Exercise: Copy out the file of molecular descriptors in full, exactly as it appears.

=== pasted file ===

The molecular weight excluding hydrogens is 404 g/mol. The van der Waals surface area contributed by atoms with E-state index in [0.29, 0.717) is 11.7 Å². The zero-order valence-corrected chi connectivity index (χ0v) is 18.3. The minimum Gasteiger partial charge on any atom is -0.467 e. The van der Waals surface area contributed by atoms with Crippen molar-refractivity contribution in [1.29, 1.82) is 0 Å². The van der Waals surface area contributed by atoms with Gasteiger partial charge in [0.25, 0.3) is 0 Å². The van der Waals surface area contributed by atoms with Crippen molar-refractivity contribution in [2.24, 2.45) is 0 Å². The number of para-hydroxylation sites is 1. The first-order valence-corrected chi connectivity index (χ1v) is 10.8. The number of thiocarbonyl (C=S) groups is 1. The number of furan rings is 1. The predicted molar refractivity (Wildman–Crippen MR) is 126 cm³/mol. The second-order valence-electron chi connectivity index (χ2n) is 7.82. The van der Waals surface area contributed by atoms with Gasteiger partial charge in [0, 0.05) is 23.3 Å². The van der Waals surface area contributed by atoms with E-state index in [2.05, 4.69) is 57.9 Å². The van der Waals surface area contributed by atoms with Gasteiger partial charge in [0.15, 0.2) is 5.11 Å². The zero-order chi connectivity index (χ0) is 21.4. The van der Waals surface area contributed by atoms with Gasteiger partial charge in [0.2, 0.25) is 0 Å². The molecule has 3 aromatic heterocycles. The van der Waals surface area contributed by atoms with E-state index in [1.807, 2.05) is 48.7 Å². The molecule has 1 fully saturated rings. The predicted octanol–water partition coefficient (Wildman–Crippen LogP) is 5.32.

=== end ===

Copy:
The molecular weight excluding hydrogens is 404 g/mol. The van der Waals surface area contributed by atoms with E-state index in [0.29, 0.717) is 11.7 Å². The zero-order valence-corrected chi connectivity index (χ0v) is 18.3. The minimum Gasteiger partial charge on any atom is -0.467 e. The van der Waals surface area contributed by atoms with Crippen molar-refractivity contribution in [1.29, 1.82) is 0 Å². The van der Waals surface area contributed by atoms with Gasteiger partial charge in [0.25, 0.3) is 0 Å². The van der Waals surface area contributed by atoms with Crippen molar-refractivity contribution in [2.24, 2.45) is 0 Å². The number of para-hydroxylation sites is 1. The first-order valence-corrected chi connectivity index (χ1v) is 10.8. The number of thiocarbonyl (C=S) groups is 1. The number of furan rings is 1. The predicted molar refractivity (Wildman–Crippen MR) is 126 cm³/mol. The second-order valence-electron chi connectivity index (χ2n) is 7.82. The van der Waals surface area contributed by atoms with Gasteiger partial charge in [0, 0.05) is 23.3 Å². The van der Waals surface area contributed by atoms with E-state index in [2.05, 4.69) is 57.9 Å². The van der Waals surface area contributed by atoms with Gasteiger partial charge in [0.15, 0.2) is 5.11 Å². The zero-order chi connectivity index (χ0) is 21.4. The van der Waals surface area contributed by atoms with Gasteiger partial charge in [0.2, 0.25) is 0 Å². The molecule has 3 aromatic heterocycles. The van der Waals surface area contributed by atoms with E-state index in [1.807, 2.05) is 48.7 Å². The molecule has 1 fully saturated rings. The predicted octanol–water partition coefficient (Wildman–Crippen LogP) is 5.32.